AI models are also ready to use nuclear weapons in conflict situations, study says

Experts investigated how AI can cope with international conflicts. The article, titled “Escalation Risks from Language Models in Military and Diplomatic Decision Making,” was presented at the NeurIPS 2023 conference, according to The Register.

A team from the Georgia Institute of Technology, Stanford University, Northeastern University, and the Hoover Institution’s War and Crisis Modeling Initiative worked on the project.

As part of the study, experts tested five major language models: GPT-4, GPT-3.5, Claude 2, Llama-2 (70B) Chat, and GPT-4-Base. They used them to create autonomous agents that interacted with each other in a game with conflict situations.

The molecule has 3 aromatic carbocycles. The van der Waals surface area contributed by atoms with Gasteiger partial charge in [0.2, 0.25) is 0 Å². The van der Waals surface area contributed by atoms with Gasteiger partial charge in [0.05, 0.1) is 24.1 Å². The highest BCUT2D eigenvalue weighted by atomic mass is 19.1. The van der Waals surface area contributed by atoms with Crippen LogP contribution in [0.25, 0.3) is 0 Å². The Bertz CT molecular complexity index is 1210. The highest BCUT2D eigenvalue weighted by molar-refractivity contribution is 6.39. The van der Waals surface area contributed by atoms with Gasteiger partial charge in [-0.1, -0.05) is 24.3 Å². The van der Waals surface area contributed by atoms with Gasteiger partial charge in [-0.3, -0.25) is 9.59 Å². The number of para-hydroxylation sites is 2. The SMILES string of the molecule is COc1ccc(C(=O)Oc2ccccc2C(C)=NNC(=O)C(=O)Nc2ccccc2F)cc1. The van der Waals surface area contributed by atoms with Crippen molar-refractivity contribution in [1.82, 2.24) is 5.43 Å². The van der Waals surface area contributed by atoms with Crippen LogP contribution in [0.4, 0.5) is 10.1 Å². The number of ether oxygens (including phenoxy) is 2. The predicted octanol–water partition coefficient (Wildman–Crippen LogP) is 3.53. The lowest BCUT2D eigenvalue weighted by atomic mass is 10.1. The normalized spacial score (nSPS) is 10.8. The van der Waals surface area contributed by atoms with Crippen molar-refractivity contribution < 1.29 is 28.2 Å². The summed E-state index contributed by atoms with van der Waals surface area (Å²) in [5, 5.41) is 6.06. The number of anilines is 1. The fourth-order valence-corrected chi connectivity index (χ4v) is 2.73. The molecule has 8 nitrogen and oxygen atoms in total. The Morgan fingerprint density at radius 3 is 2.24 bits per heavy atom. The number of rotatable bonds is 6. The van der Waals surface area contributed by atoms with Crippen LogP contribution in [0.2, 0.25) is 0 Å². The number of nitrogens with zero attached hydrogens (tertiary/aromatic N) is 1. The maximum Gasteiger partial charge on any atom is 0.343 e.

The idea was for agents to interact and choose predefined actions. These included: waiting, messaging with other countries, nuclear disarmament, high-level visits, defense and trade agreements, threat intelligence sharing, international arbitration, alliances, blockades, invasions, and “execute full nuclear attack.”

It turned out that all the models studied demonstrated forms of escalation when playing with conflict situations.

“We observe that models tend to develop arms-race dynamics, leading to greater conflict, and in rare cases, even to the deployment of nuclear weapons.”

Among the various scenarios tested, the experts found that Llama-2-Chat and GPT-3.5 tend to be “the most violent and escalating.” But GPT-4-Base was the most unpredictable – this language model easily stretches to nuclear weapons.

The authors emphasized the need for further research before anyone uses large language models in high-stakes situations.